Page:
KANSAS CITY, Mo. — The Community Capital Fund and Kansas City, Missouri, Health Department have partnered for a microgrant program, distributing funds to small businesses and encouraging local entrepreneurship through "Startup Assets for Economic Opportunity," also titled SAFE Opportunity.
There is $60,000 available from health department funds for microgrants ranging from $500 to $2,000. Applications are due by Aug. 24.
"The idea for the Startup Assets for Economic Opportunity is to intentionally support the aspirations of up and coming entrepreneurs in Kansas City with the idea that through entrepreneurship, it becomes a means to financial sustainability. Helps improve the lives of individuals and businesses and also the neighborhoods and communities we work and live in," said Michael Carmona, the fund's program director.
Carmona said the last few months, highlighted by the pandemic and protests, presents a unique opportunity to encourage local economic investment.
"The pandemic and a lot of the issues that have come up during the protests have demonstrated to a lot of folks what some of us already knew," he said. "For many years, there’s been social, racial, economic injustice. When you think about those three and you think about violence and prevention and health and safety, there’s a lot of factors that play into issues of violence."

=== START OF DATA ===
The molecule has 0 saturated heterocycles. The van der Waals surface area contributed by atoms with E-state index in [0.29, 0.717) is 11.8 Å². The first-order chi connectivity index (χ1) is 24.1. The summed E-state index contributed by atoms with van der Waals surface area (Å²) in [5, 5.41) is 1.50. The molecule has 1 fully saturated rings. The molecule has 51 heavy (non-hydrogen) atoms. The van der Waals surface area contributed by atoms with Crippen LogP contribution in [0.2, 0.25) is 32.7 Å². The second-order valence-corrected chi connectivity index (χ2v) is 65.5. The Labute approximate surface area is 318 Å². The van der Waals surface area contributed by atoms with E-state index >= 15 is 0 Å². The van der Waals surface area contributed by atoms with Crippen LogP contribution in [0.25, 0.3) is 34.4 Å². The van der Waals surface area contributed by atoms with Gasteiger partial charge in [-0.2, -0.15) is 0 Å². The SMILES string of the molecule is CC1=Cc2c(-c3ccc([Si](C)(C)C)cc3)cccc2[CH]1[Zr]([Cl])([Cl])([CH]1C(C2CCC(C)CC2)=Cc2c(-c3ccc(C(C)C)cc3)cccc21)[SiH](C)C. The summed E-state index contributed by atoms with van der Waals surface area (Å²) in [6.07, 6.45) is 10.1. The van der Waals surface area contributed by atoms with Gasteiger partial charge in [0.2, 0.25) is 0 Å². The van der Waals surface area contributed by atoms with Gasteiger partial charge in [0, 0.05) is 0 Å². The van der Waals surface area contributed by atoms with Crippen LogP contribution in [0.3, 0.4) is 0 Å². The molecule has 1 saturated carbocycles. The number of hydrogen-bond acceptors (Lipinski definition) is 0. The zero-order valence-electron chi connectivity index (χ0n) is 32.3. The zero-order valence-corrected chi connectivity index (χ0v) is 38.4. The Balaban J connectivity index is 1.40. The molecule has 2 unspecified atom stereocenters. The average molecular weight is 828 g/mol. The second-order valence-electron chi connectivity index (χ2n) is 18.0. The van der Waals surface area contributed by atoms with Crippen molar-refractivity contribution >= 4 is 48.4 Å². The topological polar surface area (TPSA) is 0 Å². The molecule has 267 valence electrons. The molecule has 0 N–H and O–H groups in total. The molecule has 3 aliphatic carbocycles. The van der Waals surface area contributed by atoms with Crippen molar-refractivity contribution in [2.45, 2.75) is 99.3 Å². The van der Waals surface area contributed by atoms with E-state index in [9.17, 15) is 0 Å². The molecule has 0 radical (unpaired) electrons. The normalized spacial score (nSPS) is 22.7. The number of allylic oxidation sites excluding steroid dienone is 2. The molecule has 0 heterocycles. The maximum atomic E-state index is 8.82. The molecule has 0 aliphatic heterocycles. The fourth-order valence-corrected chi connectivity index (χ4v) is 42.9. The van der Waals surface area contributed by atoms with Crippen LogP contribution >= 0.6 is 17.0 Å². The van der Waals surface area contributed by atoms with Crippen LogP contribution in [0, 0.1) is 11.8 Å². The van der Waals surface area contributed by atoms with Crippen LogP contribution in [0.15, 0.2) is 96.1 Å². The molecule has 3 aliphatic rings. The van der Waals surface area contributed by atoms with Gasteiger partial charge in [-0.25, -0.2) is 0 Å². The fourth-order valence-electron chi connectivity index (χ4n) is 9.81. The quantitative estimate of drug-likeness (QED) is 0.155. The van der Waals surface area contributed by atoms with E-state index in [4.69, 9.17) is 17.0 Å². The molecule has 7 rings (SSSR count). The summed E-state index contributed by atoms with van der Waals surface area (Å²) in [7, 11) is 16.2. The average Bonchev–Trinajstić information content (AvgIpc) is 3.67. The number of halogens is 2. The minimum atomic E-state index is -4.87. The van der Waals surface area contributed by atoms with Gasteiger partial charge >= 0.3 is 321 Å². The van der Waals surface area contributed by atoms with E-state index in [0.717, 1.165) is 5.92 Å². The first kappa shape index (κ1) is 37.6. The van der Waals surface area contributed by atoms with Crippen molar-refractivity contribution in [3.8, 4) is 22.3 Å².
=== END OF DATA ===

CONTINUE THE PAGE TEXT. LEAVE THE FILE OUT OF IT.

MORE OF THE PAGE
He said opportunity is key.
"Sometimes it can just be the fact that people who have a lot of hope and ambition and potential just have been knocked down a lot and come to a point where if there isn’t any opportunity to move forward and increase income and have a better way of life, it puts us in a rut," Carmona said. "It’s a role we’re in now with our partners and health department, it’s great to highlight that even more, and show this can be done."
The program came about following the city council's KC Blueprint release, a program designed to prevent violence in the city's neighborhoods.
"This partnership gives us an opportunity to show that community development, economic development can be lead by the individuals who live within our neighborhoods," Carmona said.